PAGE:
What is birthright citizenship, and why does President Trump want to do away with it?

What is birthright citizenship?

The 14th Amendment of the U.S. Constitution says that any person born on American soil is considered a citizen of the nation.
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The 14th Amendment of the U.S. Constitution says that any person born on American soil is considered a citizen of the nation.

President Donald Trump announced in a newly-released video interview with Axios that he plans to sign an executive order to do away with birthright citizenship in America.

Here’s what you need to know about birthright citizenship — and why the president wants to get rid of it.

What is birthright citizenship?

It means that any person born on American soil is also considered a citizen of the nation.

The concept is also known as “Jus Soli” (Latin for “right of the soil.”)

It comes from the 14th Amendment of the U.S. Constitution, which says that “all persons born or naturalized in the United States, and subject to the jurisdiction thereof, are citizens of the United States and of the State wherein they reside.”

Why does President Trump not like the policy?

President Trump has often signaled his displeasure with the idea of birthright citizenship by using the term “anchor baby” to describe a child born in the United States to parents who are not legally inside the country.

And in his interview with Axios, the president described how immigrants can take advantage of the policy.

“We’re the only country in the world where a person comes in and has a baby, and the baby is essentially a citizen of the United States ... with all of those benefits,” Trump said during his interview with Axios. “It’s ridiculous. It’s ridiculous. And it has to end.”

Kids and loved ones celebrate the newly naturalized citizens of the United States after a naturalization ceremony at the U.S. Citizenship and Immigration Services Miami field office on Friday, Aug. 12.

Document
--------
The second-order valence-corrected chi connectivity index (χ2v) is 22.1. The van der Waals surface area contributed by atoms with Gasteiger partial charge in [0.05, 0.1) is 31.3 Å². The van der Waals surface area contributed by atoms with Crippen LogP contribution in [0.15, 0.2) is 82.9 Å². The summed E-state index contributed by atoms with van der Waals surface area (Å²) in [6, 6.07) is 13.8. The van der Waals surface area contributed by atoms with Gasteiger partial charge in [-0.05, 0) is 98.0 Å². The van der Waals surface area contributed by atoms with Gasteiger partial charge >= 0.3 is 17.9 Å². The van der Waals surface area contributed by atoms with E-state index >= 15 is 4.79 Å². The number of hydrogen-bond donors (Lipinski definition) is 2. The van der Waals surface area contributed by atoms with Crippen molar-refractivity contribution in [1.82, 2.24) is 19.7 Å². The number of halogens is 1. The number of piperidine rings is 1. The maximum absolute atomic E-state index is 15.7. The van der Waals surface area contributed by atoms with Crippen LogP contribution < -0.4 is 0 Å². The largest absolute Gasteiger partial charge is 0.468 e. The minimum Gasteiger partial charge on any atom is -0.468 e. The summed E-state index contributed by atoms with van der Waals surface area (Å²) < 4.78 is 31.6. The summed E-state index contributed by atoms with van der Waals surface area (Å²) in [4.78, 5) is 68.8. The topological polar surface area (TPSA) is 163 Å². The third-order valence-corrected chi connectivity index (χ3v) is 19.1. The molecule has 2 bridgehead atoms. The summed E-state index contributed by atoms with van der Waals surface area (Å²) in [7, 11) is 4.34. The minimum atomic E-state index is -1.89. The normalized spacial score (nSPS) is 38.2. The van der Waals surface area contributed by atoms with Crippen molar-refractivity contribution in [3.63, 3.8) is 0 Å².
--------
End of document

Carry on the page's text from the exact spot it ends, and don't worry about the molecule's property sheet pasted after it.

Is America actually the only country to have Jus Soli?

No. As noted by Quora, nearly all countries in South America, along with Canada, Pakistan and Mexico have a similar policy as the U.S.

Can Trump get rid of birthright citizenship through an executive order?

Because it is enshrined in the Constitution, there is a question whether Trump can undo it with an executive order.

An Axios reporter brought this problem up to President Trump, who replied, “You can definitely do it with an Act of Congress.”

“But now they’re saying I can do it just with an executive order,” he said in the interview.

CNN reported that attempting to undo birthright citizenship that way “is certain to set off a legal fight that could potentially wind up in the Supreme Court over his authority to issue Executive Orders with such broad scope.”

But Jon Feere, a legal policy analyst at the Center for Immigration Studies, wrote on the organization’s website that some scholars believe the concept of birthright citizenship enshrined in the 14th Amendment can be challenged.

The problem comes with the phrase “subject to the jurisdiction thereof.”

“Several legal scholars and political scientists who have delved into the history of the 14th Amendment have concluded that “subject to the jurisdiction thereof” has no plain meaning,” he wrote, “and that the executive branch’s current, broad application of the Citizenship Clause may not be warranted.”

The full Axios interview with Trump will be aired Nov. 4 on “Axios on HBO.”

About 275,000 babies were born to unauthorized-immigrant parents in 2014, or about 7% of the 4 million births in the U.S. Source: Pew Research CenterGraphic: Staff, Tribune News Service Annual U.S. births to unauthorized immigrants Drop in number of babies born to unauthorized immigrants ’80 ’85 ’90 ’95 ’00 ’05 ’10 ’14 0 50 100 150 200 250 300 350 400 thousand Peak, 2006-2007 275,000 370,000 30,000